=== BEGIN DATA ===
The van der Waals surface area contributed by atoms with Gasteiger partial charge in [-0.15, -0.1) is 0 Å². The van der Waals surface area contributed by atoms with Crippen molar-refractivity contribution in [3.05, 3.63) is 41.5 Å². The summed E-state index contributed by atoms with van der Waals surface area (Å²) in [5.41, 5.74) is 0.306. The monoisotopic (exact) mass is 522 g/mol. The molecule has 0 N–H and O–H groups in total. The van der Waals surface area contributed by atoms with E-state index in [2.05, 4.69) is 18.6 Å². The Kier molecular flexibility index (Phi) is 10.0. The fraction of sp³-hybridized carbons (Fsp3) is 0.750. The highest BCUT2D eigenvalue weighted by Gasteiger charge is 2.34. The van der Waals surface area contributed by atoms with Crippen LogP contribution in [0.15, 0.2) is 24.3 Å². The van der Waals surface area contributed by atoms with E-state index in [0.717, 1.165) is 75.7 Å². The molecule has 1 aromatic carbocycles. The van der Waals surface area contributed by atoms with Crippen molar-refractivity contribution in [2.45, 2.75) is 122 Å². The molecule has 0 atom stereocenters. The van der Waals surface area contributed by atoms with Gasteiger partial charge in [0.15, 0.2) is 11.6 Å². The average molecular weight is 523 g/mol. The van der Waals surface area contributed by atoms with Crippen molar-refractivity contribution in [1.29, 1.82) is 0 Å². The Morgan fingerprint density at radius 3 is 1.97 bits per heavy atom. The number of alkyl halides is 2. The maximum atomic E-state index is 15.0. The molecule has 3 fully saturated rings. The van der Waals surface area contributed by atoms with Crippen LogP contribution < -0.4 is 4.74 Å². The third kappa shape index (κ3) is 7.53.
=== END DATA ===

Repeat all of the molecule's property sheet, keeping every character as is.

The van der Waals surface area contributed by atoms with Gasteiger partial charge in [-0.15, -0.1) is 0 Å². The van der Waals surface area contributed by atoms with Crippen molar-refractivity contribution in [3.05, 3.63) is 41.5 Å². The summed E-state index contributed by atoms with van der Waals surface area (Å²) in [5.41, 5.74) is 0.306. The monoisotopic (exact) mass is 522 g/mol. The molecule has 0 N–H and O–H groups in total. The van der Waals surface area contributed by atoms with E-state index in [2.05, 4.69) is 18.6 Å². The Kier molecular flexibility index (Phi) is 10.0. The fraction of sp³-hybridized carbons (Fsp3) is 0.750. The highest BCUT2D eigenvalue weighted by Gasteiger charge is 2.34. The van der Waals surface area contributed by atoms with Crippen LogP contribution in [0.15, 0.2) is 24.3 Å². The van der Waals surface area contributed by atoms with E-state index in [0.717, 1.165) is 75.7 Å². The molecule has 1 aromatic carbocycles. The van der Waals surface area contributed by atoms with Crippen molar-refractivity contribution in [2.45, 2.75) is 122 Å². The molecule has 0 atom stereocenters. The van der Waals surface area contributed by atoms with Gasteiger partial charge in [0.15, 0.2) is 11.6 Å². The average molecular weight is 523 g/mol. The van der Waals surface area contributed by atoms with Crippen molar-refractivity contribution in [1.29, 1.82) is 0 Å². The Morgan fingerprint density at radius 3 is 1.97 bits per heavy atom. The number of alkyl halides is 2. The maximum atomic E-state index is 15.0. The molecule has 3 fully saturated rings. The van der Waals surface area contributed by atoms with Crippen LogP contribution < -0.4 is 4.74 Å². The third kappa shape index (κ3) is 7.53.